If you’re using a Dukane Dynamic Process Controller (DPC), you don’t need to worry about cooling. The DPC’s flow-through cooling design and thermostatically controlled fan rapidly dissipate heat. If you’re not using a DPC, your power supply needs to be cooled.


Process Controller:  DPCs/Ultra-Coms

Dual Pressure Assembly

What is dual pressure assembly? How does it differ from regular ultrasonic assembly?

Dual pressure is an exclusive feature of Dukane Millenium DPC or Ultra-Com-equipped ultrasonic assembly systems that allows you to assemble parts at one pressure and hold the assembly at another (typically higher) pressure. Or the pressure can be changed during the weld portion of an assembly cycle, with the parts held at the second pressure during the hold portion of the cycle. Standard ultrasonic assembly processes weld and hold part assemblies at the same pressure.

Click here to find out more about the types of dual pressure welding.


Ultrasonic Thermal Presses/Thrusters

Air Pressure Gauges

How accurate are the air pressure gauge readings on a Dukane press or thruster?

The gauges we have in all our presses/thrusters have the following tolerances:

  • From 40 - 60 psig +/- 2 psig
  • All other settings +/- 3 psig
Compressed Air Volume Requirements

How much compressed air will I need to operate a press or thruster?

The amount of air needed depends on the number of cycles run per minute, stroke length, cylinder size, and air pressure used. For 20 kHz presses with standard 2.5-inch bore air cylinders, use the following formula for a rough estimate of air requirements:

cycles/minute X stroke length X .04 = air consumption

Example: 6 cycles/minute X 3 inch stroke X .04 = .72 scfm @ 70 psi

For 40 kHz presses with standard 1.5-inch bore air cylinders, use the following formula for a rough estimate of air requirements:

cycles/minute X stroke length X .02 = air consumption

Example: 6 cycles/minute X 2 inch stroke X .02 = .24 scfm @ 70 psi.

For optional size air cylinders and high pressures, consult your local Dukane representative.

Force exerted by a press

How much force does my welder exert?

For standard Millennium Model 210 and 220 presses and ULTRA Heavy Duty presses, the formula is:

air pressure setting X multiplier = lbs of force


For standard 2.5-inch bore air cylinders, the multiplier is 4.9

For optional 2.0-inch bore air cylinders, the multiplier is 3.1

For optional 3.0-inch bore air cylinders, the multiplier is 7.1

Example: 70 psi X 4.9 = 343 lbs of force

For standard 40 kHz presses, use a multiplier of 1.75

Example: 70 psi X 1.75 = 123 lbs of force

Weld Cycle Speed

How fast can a welder cycle?

Assuming a 7-inch stroke length, a Millennium Model 210 press or an ULTRA Heavy Duty press takes approximately 0.7 seconds to travel up or down that length. A narrow profile Millennium Model 220 press takes about 0.4 seconds.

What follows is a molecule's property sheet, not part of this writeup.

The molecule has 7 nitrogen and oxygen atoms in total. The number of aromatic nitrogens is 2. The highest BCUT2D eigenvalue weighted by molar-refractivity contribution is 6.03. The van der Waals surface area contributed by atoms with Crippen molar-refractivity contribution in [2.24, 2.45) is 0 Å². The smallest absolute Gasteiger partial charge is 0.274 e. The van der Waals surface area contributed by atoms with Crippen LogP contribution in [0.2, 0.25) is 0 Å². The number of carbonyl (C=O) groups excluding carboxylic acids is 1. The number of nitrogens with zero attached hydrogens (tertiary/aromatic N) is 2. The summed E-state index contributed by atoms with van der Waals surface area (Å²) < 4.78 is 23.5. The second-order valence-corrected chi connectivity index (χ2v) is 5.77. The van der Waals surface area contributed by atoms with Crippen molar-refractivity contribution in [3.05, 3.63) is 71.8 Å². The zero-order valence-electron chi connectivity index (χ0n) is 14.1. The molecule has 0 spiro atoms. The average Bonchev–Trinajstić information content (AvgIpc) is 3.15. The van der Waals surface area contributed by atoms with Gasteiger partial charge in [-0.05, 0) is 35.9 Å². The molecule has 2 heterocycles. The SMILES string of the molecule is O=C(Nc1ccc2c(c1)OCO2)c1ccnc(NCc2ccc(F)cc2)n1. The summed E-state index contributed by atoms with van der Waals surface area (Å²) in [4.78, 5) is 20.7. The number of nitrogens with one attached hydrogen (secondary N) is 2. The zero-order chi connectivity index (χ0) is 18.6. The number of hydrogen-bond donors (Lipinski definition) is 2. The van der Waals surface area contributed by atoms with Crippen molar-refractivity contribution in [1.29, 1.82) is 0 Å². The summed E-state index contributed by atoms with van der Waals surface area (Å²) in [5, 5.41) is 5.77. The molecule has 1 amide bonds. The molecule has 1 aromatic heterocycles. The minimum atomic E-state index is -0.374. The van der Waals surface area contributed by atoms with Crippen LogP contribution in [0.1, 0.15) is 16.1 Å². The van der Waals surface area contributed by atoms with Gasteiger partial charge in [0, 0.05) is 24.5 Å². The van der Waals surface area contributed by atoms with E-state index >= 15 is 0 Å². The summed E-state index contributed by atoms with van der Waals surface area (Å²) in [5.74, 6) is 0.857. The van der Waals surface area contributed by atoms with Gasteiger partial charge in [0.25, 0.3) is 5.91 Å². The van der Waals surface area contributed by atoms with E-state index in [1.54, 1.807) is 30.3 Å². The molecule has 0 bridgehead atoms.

To calculate total cycle time, add the downstroke time plus the weld time plus the hold time plus the upstroke time, and the time it takes to load and unload each part assembly. To reduce cycle time, use shorter stroke lengths, open the flow control valve, and consider using a smaller bore air cylinder (provided your application can weld using a lower force).

Trigger Setting

What does the trigger setting do?

Trigger is the point at which the trigger switch inside the press closes and the ultrasound turns on. The ultrasound may be turned on ("triggered") by reaching 1) a distance, 2) a lack of velocity (when the horn stops against a part), 3) or most commonly, a force on the part.

The trigger knob on our presses adjusts the preload, or the amount of compression force, applied on the part before turning on the ultrasound. The higher the number setting on the knob, the more compression force is exerted before the ultrasound is turned on. On presses equipped with load cells (i.e., force transducers), the trigger knob is not used. The compression force is set electronically.

Absolute Distance

Can absolute distance really be measured to a ten-thousandth of an inch (0.0001")?

Yes. The linear encoder used on Dukane presses is able to read in ten-thousandths of an inch increments. The Ultra-Com process controller interprets the measurement and displays it in this scale.

Downstroke distance & absolute distance

What is the relationship between downstroke distance and absolute distance?

Downstroke distance is the distance the horn travels until the ultrasound trigger point is reached. When this trigger point is reached, the trigger switch closes and ultrasound is "triggered", or turned on. Typically, this trigger point is where the horn contacts the part being welded. If pre-triggering (i.e., turning on the ultrasound prior to contacting the part) is being used to activate the ultrasound, downstroke distance is then the distance the horn travels until the pretrigger point is reached and not the contact point of the part being welded.

Absolute distance is the combination of the downstroke distance, weld distance, and hold distance. The weld distance is the distance the horn moves during the application of ultrasound to create the weld. Hold distance is the distance the horn moves during the hold or "cooling" portion of the weld cycle,

Downstroke distance & absolute distance - design considerations

If I were designing to meet a specific joined part width, should I be more concerned with downstroke distance or absolute distance?

Absolute distance gives the most accurate measurement of the final dimension of the welded part. Downstroke distance, in this case, is not a critical measurement for this requirement.

Bolt Pattern

What is the layout of the bolt pattern on your flange?

We use five (5) 1/2" or 12mm bolts. For the bolt pattern, see drawing #299-13.